Sunday 2nd May, Warrington, Cheshire, England.

This morning, through his hangover, Tim said he'd be glad to see me gone. I laughed and told him he wasn't the only person to have said that on this trip! Of course I didn't have a gun at his head, forcing him to sit up drinking XXXX and Sicilian red wine till three in the morning every night. That was all his doing, and his neighbour Kath, who'd joined us each night. Just because I was happy to sit up with them, didn't mean it was my fault! Normally, I like to involve myself in my host's life as much as possible, and if they get up early so do I. But after a row of late nights, I left the early morning egg collection to Tim, myself rising at a far more civilized hour of eight or nine o'clock, just in time to join him for a cooked breakfast. Yesterday morning, I cooked pancakes. Making pancakes for my host had been something of a tradition of mine as I travelled America, but going by the chewy texture of the pancakes I made that morning, a tradition that should be left in the past with whaling and Chinese footbinding.

I'd planned to move further north on Saturday, but Tim said that he and Mark, the chicken man on the estate, were driving across to Shrewsbury in Shropshire Saturday night, and if I wanted to join them for a night out in Shrewsbury, they could drive me further north towards Warrington on Sunday, possibly stopping off in Windsford so I could complete my latest challenge. That's how I found myself standing against the wall in a huge Shrewsbury nightclub, almost the oldest person in the establishment, second at least to an old boy who must've been in his sixties, but was flirting with girls forty years his junior. Good luck to him, I guess. I remember a short stage of my life between the ages of seventeen and eighteen, when I actually enjoyed nightclubs. After that, I gradually came to find them more and more boring and frustrating. Now it seems I've entered another stage, where I find them uncontrolably hilarious. Looking around at the crowds of overgroomed young people who take themselves so seriously, pretending to hold conversations above the impossibly loud music, small groups of men dancing together in an attempt to break into groups of women on the dance floor. Shrewsbury was my nightclub experience for 2004. Maybe I'll try again next year. Who knows?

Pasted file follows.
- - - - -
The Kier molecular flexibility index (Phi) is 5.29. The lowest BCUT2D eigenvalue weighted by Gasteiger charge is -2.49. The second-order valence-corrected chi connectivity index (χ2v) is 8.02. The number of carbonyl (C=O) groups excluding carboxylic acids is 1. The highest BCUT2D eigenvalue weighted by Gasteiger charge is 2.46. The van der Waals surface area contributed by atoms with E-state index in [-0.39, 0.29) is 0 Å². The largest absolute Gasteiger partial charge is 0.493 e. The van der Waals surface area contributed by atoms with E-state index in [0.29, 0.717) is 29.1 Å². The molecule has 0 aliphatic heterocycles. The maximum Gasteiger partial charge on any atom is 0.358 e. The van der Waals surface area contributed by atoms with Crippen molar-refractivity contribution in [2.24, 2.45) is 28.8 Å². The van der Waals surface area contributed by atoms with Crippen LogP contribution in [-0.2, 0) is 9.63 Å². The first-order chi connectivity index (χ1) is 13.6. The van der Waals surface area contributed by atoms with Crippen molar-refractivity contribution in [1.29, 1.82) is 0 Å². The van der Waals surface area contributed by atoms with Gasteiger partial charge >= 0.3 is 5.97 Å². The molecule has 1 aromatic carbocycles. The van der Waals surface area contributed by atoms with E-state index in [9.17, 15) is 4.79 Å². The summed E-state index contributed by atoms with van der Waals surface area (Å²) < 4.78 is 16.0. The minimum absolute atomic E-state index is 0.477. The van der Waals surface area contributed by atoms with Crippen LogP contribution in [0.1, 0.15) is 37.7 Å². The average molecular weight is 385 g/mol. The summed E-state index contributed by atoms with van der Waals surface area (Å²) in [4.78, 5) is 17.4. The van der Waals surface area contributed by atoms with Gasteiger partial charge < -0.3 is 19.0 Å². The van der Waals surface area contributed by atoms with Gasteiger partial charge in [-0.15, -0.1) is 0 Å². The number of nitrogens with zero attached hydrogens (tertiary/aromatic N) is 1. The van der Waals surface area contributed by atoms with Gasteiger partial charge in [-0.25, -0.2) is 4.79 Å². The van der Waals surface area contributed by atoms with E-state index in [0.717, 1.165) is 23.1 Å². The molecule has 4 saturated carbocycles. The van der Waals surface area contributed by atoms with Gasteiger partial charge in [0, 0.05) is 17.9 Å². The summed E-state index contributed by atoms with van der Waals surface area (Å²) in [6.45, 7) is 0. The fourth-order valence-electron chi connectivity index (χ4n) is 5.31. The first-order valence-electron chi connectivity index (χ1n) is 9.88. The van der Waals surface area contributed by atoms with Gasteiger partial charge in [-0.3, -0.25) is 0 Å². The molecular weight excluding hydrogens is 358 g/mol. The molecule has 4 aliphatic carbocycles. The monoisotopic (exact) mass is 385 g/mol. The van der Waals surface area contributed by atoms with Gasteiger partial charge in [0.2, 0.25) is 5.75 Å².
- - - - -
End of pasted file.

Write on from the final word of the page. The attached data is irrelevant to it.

As close as Tim came to taking his flying lesson.We stayed at Tim's mate Chris' place that night. Chris had also worked in my hometown in Australia, and knew some of my old schoolmates! Sunday morning, Tim had a flying lesson lined up in north Wales. It was a sunny morning, and we all thought what a great day it'd be for his lesson, but when we arrived at the airfield, we discovered that the haze was too thick for training flights. Visibility was only a few kilometres, and they prefer to have ten kilometres visibility in order to train beginners. Tim was disappointed, but he can use his voucher another time.

Wales provided us with the expected array of unpronouncable town names, mostly beginning with consonant clusters like 'LLGF' or 'LLWY'. One that impressed me enough to stop for a photograph was the town of Pant.

Obeying the sign.